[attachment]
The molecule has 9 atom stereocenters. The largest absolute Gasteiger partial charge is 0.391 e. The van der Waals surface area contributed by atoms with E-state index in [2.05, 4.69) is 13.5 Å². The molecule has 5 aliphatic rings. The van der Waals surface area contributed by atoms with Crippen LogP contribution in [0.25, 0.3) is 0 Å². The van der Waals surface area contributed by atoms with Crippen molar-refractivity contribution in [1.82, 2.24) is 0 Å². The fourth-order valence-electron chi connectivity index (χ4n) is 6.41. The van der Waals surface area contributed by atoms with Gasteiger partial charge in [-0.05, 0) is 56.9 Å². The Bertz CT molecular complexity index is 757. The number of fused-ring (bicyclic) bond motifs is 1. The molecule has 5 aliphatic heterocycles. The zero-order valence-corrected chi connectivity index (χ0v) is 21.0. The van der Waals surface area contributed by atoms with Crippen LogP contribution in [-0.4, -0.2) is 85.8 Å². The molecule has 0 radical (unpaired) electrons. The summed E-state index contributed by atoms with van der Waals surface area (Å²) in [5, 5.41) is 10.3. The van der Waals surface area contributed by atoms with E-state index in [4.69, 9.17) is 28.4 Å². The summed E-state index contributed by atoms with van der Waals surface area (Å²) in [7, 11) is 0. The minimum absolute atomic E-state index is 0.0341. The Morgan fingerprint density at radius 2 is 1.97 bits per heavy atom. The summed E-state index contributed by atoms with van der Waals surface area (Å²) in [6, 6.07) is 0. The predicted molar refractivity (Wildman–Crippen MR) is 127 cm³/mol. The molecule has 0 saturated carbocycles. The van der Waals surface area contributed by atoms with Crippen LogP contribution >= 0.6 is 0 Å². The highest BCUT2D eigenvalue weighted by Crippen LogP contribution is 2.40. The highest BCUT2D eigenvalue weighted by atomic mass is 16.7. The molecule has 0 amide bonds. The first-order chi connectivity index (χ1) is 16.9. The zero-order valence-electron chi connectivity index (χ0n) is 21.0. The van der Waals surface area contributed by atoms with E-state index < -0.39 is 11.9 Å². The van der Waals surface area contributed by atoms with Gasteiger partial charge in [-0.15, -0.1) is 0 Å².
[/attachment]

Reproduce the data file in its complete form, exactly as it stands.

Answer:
The molecule has 9 atom stereocenters. The largest absolute Gasteiger partial charge is 0.391 e. The van der Waals surface area contributed by atoms with E-state index in [2.05, 4.69) is 13.5 Å². The molecule has 5 aliphatic rings. The van der Waals surface area contributed by atoms with Crippen LogP contribution in [0.25, 0.3) is 0 Å². The van der Waals surface area contributed by atoms with Crippen molar-refractivity contribution in [1.82, 2.24) is 0 Å². The fourth-order valence-electron chi connectivity index (χ4n) is 6.41. The van der Waals surface area contributed by atoms with Gasteiger partial charge in [-0.05, 0) is 56.9 Å². The Bertz CT molecular complexity index is 757. The number of fused-ring (bicyclic) bond motifs is 1. The molecule has 5 aliphatic heterocycles. The zero-order valence-corrected chi connectivity index (χ0v) is 21.0. The van der Waals surface area contributed by atoms with Crippen LogP contribution in [-0.4, -0.2) is 85.8 Å². The molecule has 0 radical (unpaired) electrons. The summed E-state index contributed by atoms with van der Waals surface area (Å²) in [5, 5.41) is 10.3. The van der Waals surface area contributed by atoms with E-state index in [4.69, 9.17) is 28.4 Å². The summed E-state index contributed by atoms with van der Waals surface area (Å²) in [7, 11) is 0. The minimum absolute atomic E-state index is 0.0341. The Morgan fingerprint density at radius 2 is 1.97 bits per heavy atom. The summed E-state index contributed by atoms with van der Waals surface area (Å²) in [6, 6.07) is 0. The predicted molar refractivity (Wildman–Crippen MR) is 127 cm³/mol. The molecule has 0 saturated carbocycles. The van der Waals surface area contributed by atoms with Crippen LogP contribution >= 0.6 is 0 Å². The highest BCUT2D eigenvalue weighted by Crippen LogP contribution is 2.40. The highest BCUT2D eigenvalue weighted by atomic mass is 16.7. The molecule has 0 amide bonds. The first-order chi connectivity index (χ1) is 16.9. The zero-order valence-electron chi connectivity index (χ0n) is 21.0. The van der Waals surface area contributed by atoms with E-state index < -0.39 is 11.9 Å². The van der Waals surface area contributed by atoms with Gasteiger partial charge in [-0.15, -0.1) is 0 Å².